New York, July 18 (IANS): A sugar that is crucial to many physiological processes in humans, but lethal to honeybees, can help inhibit the growth of cancer cells, according to a study.
The findings, published in the journal eLife, suggest that mannose, a natural sugar that occurs in microbes, plants and animals, could be a helpful secondary treatment for cancer.
Mannose is a sugar that the body adds to proteins to stabilise their structure and help them interact with other molecules.
This process, called glycosylation, is essential for life; and malfunctions in glycosylation are associated with rare, but often life-threatening, human diseases.
Free mannose is also found in small amounts in many fruits such as oranges, apples and peaches and in mammalian plasma at 50-100 micrometre.
"This sugar could give cancer an extra punch alongside other treatments. And because mannose is found throughout the body naturally, it could improve cancer treatment without any undesirable side effects," said Hudson Freeze, director of the Human Genetics Programme at Sanford Burnham Prebys in the US.
"Until now, the most promising therapeutic use for mannose was to treat congenital disorders of glycosylation, diseases that can cause a wide range of severe symptoms throughout the body. But we believe that there may be ways to leverage mannose against cancer and other diseases as well," Freeze said.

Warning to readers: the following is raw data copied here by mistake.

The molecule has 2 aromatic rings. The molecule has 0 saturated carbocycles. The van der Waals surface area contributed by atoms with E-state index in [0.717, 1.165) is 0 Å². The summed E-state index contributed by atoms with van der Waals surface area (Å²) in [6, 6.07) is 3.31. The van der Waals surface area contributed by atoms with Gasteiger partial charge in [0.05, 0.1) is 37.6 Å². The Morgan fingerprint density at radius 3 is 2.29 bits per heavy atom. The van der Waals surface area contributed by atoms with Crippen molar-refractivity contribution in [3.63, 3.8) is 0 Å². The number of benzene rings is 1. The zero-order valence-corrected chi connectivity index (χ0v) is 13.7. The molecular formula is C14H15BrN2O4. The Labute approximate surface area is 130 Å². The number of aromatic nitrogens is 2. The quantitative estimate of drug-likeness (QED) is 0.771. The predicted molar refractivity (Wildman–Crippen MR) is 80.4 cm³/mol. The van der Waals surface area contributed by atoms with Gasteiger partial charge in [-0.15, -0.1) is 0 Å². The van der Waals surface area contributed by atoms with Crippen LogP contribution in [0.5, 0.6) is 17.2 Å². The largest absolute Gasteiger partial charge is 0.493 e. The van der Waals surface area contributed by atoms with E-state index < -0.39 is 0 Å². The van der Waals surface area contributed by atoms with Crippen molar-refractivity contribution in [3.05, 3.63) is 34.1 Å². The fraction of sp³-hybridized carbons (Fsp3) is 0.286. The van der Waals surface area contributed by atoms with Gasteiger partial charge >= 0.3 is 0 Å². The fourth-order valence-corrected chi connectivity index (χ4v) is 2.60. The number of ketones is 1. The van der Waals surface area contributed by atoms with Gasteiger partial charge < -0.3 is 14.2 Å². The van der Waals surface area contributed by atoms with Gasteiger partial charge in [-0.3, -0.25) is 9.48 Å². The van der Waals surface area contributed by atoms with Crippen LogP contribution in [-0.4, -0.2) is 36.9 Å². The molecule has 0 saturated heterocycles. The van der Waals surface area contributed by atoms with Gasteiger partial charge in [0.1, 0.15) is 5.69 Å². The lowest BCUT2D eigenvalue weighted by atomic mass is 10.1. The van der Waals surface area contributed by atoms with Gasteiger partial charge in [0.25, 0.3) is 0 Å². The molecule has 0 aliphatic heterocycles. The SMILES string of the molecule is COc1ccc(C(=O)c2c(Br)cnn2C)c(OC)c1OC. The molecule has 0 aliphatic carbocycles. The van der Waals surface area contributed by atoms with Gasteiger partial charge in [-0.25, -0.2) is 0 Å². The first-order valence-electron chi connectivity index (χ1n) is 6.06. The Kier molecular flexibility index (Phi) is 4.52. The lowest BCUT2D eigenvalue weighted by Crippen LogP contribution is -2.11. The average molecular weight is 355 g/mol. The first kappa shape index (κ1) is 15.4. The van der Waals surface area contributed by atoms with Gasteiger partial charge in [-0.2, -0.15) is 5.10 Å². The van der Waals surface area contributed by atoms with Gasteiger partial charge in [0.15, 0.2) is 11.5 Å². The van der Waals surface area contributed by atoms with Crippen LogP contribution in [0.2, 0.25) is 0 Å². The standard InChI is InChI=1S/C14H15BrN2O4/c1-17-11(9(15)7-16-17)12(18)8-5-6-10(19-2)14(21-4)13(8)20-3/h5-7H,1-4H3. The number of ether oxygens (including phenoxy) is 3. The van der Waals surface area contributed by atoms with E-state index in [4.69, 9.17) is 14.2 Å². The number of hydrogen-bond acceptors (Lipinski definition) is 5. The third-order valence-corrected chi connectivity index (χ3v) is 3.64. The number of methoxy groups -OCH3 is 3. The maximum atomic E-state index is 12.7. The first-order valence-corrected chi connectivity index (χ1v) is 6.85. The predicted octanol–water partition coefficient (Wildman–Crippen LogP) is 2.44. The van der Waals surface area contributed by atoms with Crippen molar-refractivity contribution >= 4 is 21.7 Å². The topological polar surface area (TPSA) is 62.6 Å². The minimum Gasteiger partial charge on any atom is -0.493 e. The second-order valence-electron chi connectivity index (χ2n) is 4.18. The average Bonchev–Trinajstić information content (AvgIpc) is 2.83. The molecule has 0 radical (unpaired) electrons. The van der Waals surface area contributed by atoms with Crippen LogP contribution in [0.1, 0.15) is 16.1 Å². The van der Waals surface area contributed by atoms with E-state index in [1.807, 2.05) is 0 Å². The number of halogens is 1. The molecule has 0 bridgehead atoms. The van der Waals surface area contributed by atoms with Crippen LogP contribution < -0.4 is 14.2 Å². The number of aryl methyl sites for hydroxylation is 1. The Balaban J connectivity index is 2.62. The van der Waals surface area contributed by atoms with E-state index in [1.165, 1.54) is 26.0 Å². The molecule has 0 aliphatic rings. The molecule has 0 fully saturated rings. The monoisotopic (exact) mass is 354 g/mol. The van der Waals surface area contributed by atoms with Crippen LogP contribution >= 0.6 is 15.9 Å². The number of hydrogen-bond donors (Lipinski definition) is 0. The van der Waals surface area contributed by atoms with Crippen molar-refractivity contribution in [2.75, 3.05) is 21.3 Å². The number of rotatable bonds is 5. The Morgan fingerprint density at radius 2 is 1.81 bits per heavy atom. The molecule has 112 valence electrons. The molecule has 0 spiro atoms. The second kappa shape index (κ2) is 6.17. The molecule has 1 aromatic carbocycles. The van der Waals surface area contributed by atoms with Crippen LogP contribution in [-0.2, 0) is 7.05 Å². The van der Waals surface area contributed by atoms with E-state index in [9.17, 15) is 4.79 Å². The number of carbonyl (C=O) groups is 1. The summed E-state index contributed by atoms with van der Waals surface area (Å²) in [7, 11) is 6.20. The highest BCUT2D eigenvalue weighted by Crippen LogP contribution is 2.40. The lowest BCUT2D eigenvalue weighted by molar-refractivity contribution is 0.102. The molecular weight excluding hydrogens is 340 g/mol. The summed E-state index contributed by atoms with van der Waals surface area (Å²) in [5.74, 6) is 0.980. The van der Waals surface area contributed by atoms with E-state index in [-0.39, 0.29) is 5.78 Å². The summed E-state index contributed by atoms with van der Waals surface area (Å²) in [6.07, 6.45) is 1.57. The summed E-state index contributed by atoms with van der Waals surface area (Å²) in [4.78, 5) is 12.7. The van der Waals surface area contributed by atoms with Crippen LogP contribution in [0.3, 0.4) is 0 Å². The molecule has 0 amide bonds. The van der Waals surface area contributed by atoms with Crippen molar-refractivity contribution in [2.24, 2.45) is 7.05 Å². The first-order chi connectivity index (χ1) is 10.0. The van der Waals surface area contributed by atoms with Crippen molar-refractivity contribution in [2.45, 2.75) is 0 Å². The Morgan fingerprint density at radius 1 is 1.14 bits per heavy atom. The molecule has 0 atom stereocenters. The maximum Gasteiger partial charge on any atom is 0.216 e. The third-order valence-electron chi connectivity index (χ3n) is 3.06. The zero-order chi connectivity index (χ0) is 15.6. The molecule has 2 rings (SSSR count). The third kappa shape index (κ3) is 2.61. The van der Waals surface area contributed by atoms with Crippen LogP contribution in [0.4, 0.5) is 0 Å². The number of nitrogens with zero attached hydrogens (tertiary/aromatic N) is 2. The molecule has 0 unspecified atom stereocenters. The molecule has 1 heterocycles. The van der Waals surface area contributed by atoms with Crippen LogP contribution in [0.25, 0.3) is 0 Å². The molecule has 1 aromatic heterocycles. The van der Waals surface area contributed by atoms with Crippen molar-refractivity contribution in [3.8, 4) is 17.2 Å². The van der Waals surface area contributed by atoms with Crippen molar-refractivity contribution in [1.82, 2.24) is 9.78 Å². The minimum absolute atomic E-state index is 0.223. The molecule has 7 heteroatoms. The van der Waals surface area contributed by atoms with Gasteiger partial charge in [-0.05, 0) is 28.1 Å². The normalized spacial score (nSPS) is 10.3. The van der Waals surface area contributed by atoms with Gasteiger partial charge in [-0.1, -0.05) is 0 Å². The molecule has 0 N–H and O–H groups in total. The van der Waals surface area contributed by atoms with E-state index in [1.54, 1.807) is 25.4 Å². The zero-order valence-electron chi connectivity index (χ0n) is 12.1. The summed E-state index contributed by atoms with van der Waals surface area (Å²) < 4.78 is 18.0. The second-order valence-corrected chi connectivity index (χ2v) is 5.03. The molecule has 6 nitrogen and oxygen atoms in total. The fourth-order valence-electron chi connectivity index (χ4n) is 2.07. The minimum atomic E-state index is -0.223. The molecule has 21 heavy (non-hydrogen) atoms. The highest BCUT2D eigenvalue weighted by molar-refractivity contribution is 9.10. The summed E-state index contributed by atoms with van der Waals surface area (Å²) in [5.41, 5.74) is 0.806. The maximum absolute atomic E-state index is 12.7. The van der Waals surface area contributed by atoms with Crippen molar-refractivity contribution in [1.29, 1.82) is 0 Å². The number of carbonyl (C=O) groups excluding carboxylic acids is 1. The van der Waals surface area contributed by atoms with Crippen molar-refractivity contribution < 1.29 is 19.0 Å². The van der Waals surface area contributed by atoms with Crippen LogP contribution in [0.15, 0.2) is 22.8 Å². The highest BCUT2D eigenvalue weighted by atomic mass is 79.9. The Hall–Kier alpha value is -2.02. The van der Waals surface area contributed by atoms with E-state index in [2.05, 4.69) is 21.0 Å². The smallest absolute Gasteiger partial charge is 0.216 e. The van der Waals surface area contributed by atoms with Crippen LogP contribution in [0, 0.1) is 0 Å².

Mannose has already been shown to inhibit the growth of several types of cancer in the lab, but scientists do not fully understand why this happens.
To learn more, the research team turned their attention to an unusual property of mannose observed in an unlikely subject -- honey bees.
"It's been known for more than a century that mannose is lethal to honeybees because they can't process it like humans do -- it's known as 'honeybee syndrome'," Freeze said.
"We wanted to see if there is any relationship between honeybee syndrome and the anti-cancer properties of mannose, which could lead to an entirely new approach to combat cancer."
Using genetically engineered human cancer cells from fibrosarcoma -- a rare cancer that affects connective tissue -- the research team re-created honeybee syndrome and discovered that without the enzyme needed to metabolise mannose, cells replicate slowly and are significantly more vulnerable to chemotherapy.
"We found that triggering honey bee syndrome in these cancer cells made them unable to synthesise the building blocks of DNA and replicate normally," Freeze said.
"This helps explain the anti-cancer effects of mannose that we've observed in the lab."
While leveraging honeybee syndrome could be a promising supplemental cancer treatment, the researchers caution that because the effect is dependent on vital metabolic processes, more research is needed to determine which types of cancer would be most vulnerable to mannose.